Progressive figures in Scotland's Muslim community are concerned that what they called the Old Guard - the conservatives who are desperately fighting to control the mosque - are failing to stamp down on ultra-orthodox or extremist views.

The liberal ruling committee of the mosque resigned this spring citing intimidation. An interim committee is in place. OSCR, the Scottish Charity Regulator, has been investigating the Mosque's governance for months.

A preliminary report last year was hugely criticial of the mosque's historic and conservative leadership.

The Herald: Friday prayers at the Central Mosque in Glasgow

The president of Glasgow Central Mosque, Shafi Kausar, said he did not see grounds to act against Mr Rehman.

He said: "He is entitled to his opinion. I don't think it is right to take anyone's life."

Dr Kausar said he believed Mr Rehman's remarks were taken out of context, which was that he thought Qadri had been unjustly executed when an American, Raymond Davis, in another Pakistan cause celebre, had been allowed to leave Pakistan after killing two people.

Asked to explain his remarks, Mr Rehman said they were a "private issue"; that they had been leaked by "an unauthorised third party" then  "misconstrued and taken out of context" and that they referred to his criticism of judicial process in Pakistan.

The Herald: Exterior of the Glasgow Central Mosque.Picture by Stewart Attwood

In a statement, Mr Rehman said: "The assassination of Salman Taseer is and was widely condemned.

"As the former acting Governor of Punjab and as a private individual, his freedoms and rights should have been respected, in particular his right to life and his right to face due process.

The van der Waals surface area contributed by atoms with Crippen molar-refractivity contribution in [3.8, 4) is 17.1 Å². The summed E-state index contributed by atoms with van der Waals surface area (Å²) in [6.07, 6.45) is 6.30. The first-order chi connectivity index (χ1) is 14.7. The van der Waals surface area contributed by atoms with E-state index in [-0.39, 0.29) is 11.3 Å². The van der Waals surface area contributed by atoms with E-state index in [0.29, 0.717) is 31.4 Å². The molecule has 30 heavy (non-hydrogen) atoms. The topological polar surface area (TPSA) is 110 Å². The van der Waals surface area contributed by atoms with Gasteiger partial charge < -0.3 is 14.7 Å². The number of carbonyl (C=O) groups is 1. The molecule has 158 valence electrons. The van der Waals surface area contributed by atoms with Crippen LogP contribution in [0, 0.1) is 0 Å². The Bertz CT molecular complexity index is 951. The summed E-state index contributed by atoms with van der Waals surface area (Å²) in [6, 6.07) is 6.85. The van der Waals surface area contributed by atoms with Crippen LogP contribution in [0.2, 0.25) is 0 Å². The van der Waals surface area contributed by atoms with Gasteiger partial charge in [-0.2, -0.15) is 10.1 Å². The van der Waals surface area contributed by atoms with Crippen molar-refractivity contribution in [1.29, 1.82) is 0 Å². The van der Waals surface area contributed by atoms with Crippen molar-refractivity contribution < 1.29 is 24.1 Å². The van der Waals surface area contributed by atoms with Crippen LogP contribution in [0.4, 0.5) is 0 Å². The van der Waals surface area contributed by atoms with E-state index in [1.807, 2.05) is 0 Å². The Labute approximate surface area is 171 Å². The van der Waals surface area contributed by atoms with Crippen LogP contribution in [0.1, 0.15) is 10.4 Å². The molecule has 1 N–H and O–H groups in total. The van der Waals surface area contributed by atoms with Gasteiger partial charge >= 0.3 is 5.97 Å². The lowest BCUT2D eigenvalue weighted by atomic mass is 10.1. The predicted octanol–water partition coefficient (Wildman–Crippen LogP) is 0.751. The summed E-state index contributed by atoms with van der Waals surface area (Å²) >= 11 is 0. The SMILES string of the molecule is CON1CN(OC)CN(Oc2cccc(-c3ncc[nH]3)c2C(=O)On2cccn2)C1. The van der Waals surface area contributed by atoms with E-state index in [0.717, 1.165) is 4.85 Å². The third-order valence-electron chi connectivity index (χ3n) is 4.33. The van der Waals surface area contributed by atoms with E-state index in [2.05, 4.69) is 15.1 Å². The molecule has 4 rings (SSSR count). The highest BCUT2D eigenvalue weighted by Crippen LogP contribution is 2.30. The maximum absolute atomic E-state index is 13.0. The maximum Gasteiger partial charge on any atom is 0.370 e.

"Personal views about his conduct are irrelevant.

"Whether I agree or disagree with the views he expressed, as an Imam and as a human being I express abhorrence at the manner in which he was executed and convey sympathy for his family.

"The execution was not in accordance with Islamic teachings and principles."

Picture: Imam Habib, far right, with other Scottish Religous leaders

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Mr Rehman added: "Similarly, Mumtaz Qadri’s execution is condemned as it is not in accordance with due process nor is it in accordance with Islamic teachings and principles.

"The selective messages disclosed to you by an unauthorised third party have been misconstrued and taken out of context."

"Capital punishment on this particular occasion was inappropriate and any expressions of sympathy or compassion are relevant to that disposal and are extended in my capacity as a private individual and not in any professional or public capacity.

"As far as I am concerned, the matter is a private issue and freedom of expression and criticism of the judicial process in Pakistan are relevant features."

A senior Scottish Muslim, speaking on condition of anonymity, said Mr Rehman's remarks were "shocking". Some parents are understood to be mulling whether to withdraw their children from religious instruction at the Mosque, which is under Mr Rehman's control.

Mr Taseer was ultimately replaced as Punjab governor by Mohammad Sarwar, a former Glasgow MP and a highly influential figure at Glasgow Central Mosque.

The assassination of Mr Taseer was a major event in Pakistan. The politician had championed the cause of a Christian woman called Asia Bibi, who was charged with blasphemy for allegedly desecrating the Koran and is now on death row.

Some hardliners believe that Mr Taseer was himself effectively a blasphemer and now regard Qadri as a hero. Accusations of blasphemy in Pakistan are extremely dangerous. Mobs have killed scores of blasphemers in recent years.

A Scot, Mohammad Asghar, is also on death row after being accused of blasphemy when he claimed to be the Prophet. His family say he has mental health issues.